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What are your experiences with cheating? Do you think it causes more problems than it solves?

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Cheating: Take Action! Girl taking test
Perhaps the most important thing to learn about cheating is that there are many, many ways to help keep it out of your life. Here are some ideas:

Topics on Cheating:
Here, There,
    Everywhere
What Counts,
    What Doesn't
Ways People Do It
Excuses, Excuses
Why It's Wrong
Take Action!
From the Mentors
The Cheat Sheets:
Cast Your Vote!

It's Not Fair!
Copy Cat
The Easy Way Out
Work with a parent or guardian
  • Understand your family's attitudes about cheating, and how you'd get punished if you got caught cheating.

  • Talk about school in general, and be honest about how you're doing in your class subjects.

  • If you've been feeling a lot of pressure about grades, talk about how these expectations make you feel.

  • Ask for advice on doing better in school and getting good grades without having to cheat.

  • If you're struggling, discuss options like private tutors or other school study programs.

  • If you don't have enough time to study, talk about cutting back on non-school activities.

  • Ask adults about what they did about the problem of cheating when they were in school.

  • Discuss the difference between earning good grades and getting them by cheating.

Discussion Questions Print out a list of discussion questions that will help you bring up the topic of cheating with an adult.
Work with your teachers or school counselors
  • Make sure you understand which activities your teacher views as cheating so that there's no question about it.

  • Make sure you know all the rules and requirements for assignments and tests, and when it's okay to work with other students.

  • When writing papers and projects, make sure you know all the rules about giving credit for quotes and other people's ideas.

  • Make sure you know your school's official penalties for cheating.

  • If you're struggling in class or finding the work too hard, tell your teacher or counselor about it.

  • If you feel your teacher could do more to prevent cheating, be honest about it.

  • If you know of ways that kids are getting away with cheating, discuss it with your teacher or counselor.

Work with your friends
  • Make sure your friends know that you want to earn the grades that you get.

  • If you feel that cheating is a big deal, make sure your friends know this.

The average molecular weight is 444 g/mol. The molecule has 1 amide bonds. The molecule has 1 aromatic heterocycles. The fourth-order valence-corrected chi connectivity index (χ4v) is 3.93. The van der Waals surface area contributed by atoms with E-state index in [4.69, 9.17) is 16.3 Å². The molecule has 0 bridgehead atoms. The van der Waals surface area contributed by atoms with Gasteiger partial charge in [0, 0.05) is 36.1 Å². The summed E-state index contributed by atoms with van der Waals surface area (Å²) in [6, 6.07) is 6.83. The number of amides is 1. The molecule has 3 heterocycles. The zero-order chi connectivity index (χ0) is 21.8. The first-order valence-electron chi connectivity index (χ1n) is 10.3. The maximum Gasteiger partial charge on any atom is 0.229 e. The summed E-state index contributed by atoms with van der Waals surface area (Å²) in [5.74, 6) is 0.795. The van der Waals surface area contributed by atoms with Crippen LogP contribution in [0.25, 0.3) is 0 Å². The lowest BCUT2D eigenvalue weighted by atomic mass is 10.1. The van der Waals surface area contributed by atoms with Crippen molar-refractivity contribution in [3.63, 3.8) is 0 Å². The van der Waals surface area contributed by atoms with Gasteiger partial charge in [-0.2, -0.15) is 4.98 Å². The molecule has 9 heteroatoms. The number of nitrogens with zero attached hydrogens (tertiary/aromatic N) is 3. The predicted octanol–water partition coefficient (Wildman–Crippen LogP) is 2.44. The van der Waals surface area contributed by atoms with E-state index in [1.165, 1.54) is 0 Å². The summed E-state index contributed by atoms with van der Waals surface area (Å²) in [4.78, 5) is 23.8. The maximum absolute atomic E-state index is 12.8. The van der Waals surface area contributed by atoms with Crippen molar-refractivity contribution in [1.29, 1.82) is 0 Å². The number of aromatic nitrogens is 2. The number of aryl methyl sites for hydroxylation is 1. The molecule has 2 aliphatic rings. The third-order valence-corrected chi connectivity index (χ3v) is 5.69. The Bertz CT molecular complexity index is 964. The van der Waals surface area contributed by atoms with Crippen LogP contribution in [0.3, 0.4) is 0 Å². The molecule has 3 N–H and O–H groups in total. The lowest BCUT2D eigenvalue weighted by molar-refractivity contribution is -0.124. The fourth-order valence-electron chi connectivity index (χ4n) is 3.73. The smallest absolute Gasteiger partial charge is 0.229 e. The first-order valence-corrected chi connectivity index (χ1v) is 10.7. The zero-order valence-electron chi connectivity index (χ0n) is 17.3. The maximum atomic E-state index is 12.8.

• Talk about how cheating is the same thing as lying.

  • Talk about how cheating is unfair to those who actually do the work.

  • Don't agree to trade answers on any assignments or tests.

  • It's okay to study together, but remember that homework assignments should be completed alone.

  • Don't offer your homework or assignments for anyone else to look at, and don't ask to look at anyone else's.

  • Try not to sit near anyone who you know to be a cheater.

  • Try not to support or congratulate anyone who finds a way to cheat.
Make it easy to resist the temptation to cheat
  • Take as little as possible into the test, like just your pencil and your brain.

  • Don't write notes on anything that you could look at during a test.

  • Keep all your books and papers where you can't easily see them.

  • Keep your eyes on your paper, and sit away from your friends if you can.

  • If somebody starts whispering to you, pretend you don't hear it.

  • Cover up your paper so that others can't cheat off you.

  • Try not to do anything that you would have to hide from your teacher.

  • Relax, and focus on the answers that you do know.

  • Try to accept that it isn't always possible to get a perfect grade, and do your best.
Start an honor code
Honor codes are one important way that some schools are trying to defeat cheating. They're most common in colleges, but can work in any school as long as students, teachers and administrators all agree that cheating should be stopped. Basically, honor codes are about students making a promise to remain honest, follow the rules of tests and assignments, and never to cheat. They usually include promises like this:
  • I will not lie, cheat, or steal in school.

  • I will not help others cheat or be dishonest.

  • I will talk to people I think are being dishonest and tell them to stop.

  • If I see any type of cheating, I will tell a teacher about it.

  • I will always follow my conscience and try to do the right thing about cheating.
Honor codes remind people that it isn't just up to teachers and school staff to put an end to cheating, and that students must play a big role in the solution. By promising not to cheat, promising not to help others cheat, and promising to report incidents of cheating, students can make a commitment to the entire school, not just to their friends.

The bottom line is that cheating hurts the students who cheat, the students who don't, and the entire school. To beat it, everyone must take personal responsibility and devote himself or herself to getting ahead without cheating, and to find ways to stop others from cheating, too. Without cheating, school is more fun, more interesting, less stressful, and a better place to learn.

Next, read some advice and stories about cheating From The Mentors.

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To Cheat Or Not To Cheat
To Cheat Or
Not To Cheat

That IS the question!

Vote Now
What would be the best way to defeat cheating?
Have teachers
      watch kids much
      more closely.
Make
       punishments
       for cheating
       much more
       serious.
Set up an honor
       code between
       students and
       teachers.


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